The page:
Last night I saw "Brasilia 18%" at the Tribeca Film Festival. I had been expecting something really unusual and politically hard-hitting, given the status of director, Nelson Pereira Dos Santos as a pioneer of Brasilian Cinema Novo and the critical acclaim for many of his previous films, which include "How Tasty Was My Little Frenchman," "Rio 40" and "Barren Lives." When Peter Scarlet got up and talked about it so enthusiastically before it began, I was ready to be wowed. Unfortunately, my friends and I all found "Brasilia 18%" to be a somewhat sleepy political thriller. The most interesting aspects of the film to me were the musical score and the sense of foggy ambiguity that surrounds all of the main character's experiences and some of the "backroom" scenes of political movers and shakers, but this foggy ambiguity was also a weakness; it made the film fail to connect emotionally.
The movie worked best on an allegorical level; the central conflict is whether Medical Examiner Bilac will sign a false identification of a body who the government claims is a missing congressional aid, Eugenia. If he does so, he will be helping the corrupt government hide a budget scandal. He can tell quite early on that the dead body he's to identify is not Eugenia. In fact, he comes to believe that Eugenia is still alive and in hiding. As he's making an effort to maintain his integrity, he dreams of his dead wife (the angel), fantasizes about the possibly dead, possibly alive Eugenia, (the elusive truth) and is seduced by the beautiful Georgesand, (devil) a hard drinking senator's daughter and member of congress. All of this seems like it might make for an interesting movie, but with such simple divisions of good and bad, and a lackluster main character whose actions seem quite mysterious and unmotivated leave you wondering "what did I miss?"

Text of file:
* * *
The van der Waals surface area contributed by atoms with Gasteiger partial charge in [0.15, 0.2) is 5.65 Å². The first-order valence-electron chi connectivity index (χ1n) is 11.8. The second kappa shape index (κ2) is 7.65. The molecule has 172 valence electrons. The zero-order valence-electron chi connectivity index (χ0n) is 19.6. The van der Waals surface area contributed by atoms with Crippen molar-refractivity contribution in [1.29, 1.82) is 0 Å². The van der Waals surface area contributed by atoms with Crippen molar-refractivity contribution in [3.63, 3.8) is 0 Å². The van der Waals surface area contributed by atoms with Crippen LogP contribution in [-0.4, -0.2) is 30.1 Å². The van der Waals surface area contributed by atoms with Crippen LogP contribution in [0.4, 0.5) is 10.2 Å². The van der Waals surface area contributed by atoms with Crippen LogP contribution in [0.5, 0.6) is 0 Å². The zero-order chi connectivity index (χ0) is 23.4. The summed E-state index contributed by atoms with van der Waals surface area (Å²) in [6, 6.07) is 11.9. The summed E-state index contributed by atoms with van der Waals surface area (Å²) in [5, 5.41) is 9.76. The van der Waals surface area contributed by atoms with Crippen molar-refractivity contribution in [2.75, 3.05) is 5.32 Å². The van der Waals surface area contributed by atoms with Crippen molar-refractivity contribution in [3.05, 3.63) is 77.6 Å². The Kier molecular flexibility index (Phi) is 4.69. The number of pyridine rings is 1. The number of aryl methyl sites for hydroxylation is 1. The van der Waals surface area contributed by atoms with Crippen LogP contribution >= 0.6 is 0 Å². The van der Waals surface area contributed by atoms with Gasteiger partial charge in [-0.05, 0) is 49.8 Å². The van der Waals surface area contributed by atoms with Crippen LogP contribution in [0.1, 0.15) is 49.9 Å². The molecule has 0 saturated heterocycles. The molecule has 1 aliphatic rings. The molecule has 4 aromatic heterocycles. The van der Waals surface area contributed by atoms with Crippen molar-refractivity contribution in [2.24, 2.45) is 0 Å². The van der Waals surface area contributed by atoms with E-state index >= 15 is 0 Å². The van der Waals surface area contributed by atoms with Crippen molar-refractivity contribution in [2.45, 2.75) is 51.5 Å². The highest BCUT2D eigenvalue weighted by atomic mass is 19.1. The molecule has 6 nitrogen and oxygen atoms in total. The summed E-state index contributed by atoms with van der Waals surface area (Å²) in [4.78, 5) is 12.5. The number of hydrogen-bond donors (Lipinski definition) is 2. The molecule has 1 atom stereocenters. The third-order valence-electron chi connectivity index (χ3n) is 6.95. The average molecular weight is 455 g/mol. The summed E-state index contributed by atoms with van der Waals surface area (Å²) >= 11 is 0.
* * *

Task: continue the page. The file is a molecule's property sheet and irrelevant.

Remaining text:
Dos Santos wants to emphasize the character as "lost" but I'm not sure how that lends itself to a hard-hitting critique of contemporary politics. Instead of provoking us with moral questions, or showing us his interest in the truth, or giving us someone with whom to identify common human experiences, Bilac bumbles around with the tempting "devil" character, Georgesand, and even his hallucinatory experiences with phantom women come across as somewhat inexplicable. While Dos Santos may be aiming for a kind of Godardian (or Brechtian) detachment, "Brasilia 18%" is no "Contempt" - a film that managed to make an interesting conceptual point through its complicated and fascinating characters.
Overall, while I didn't find this to be a bad movie, I didn't think it was great. This is unfortunate, because the director really was attempting to make a major comment about corruption in Brasil and to show the decadence of those in power. The lifeless quality of this movie may speak to the difficulty of making a really good political fiction film, and the double difficulty of trying to make that film with some big artistic effort at ambiguity and/or the "alienation affect." The films that I was most reminded of while watching this one were "Memento" and "Syriana" - and yes, "Contempt"- (as in, hmm, now "Contempt," THAT was a good movie.)
- but it wasn't as good as any of those on any level. I don't know if there was a lot lost in translation, but the movie just didn't work.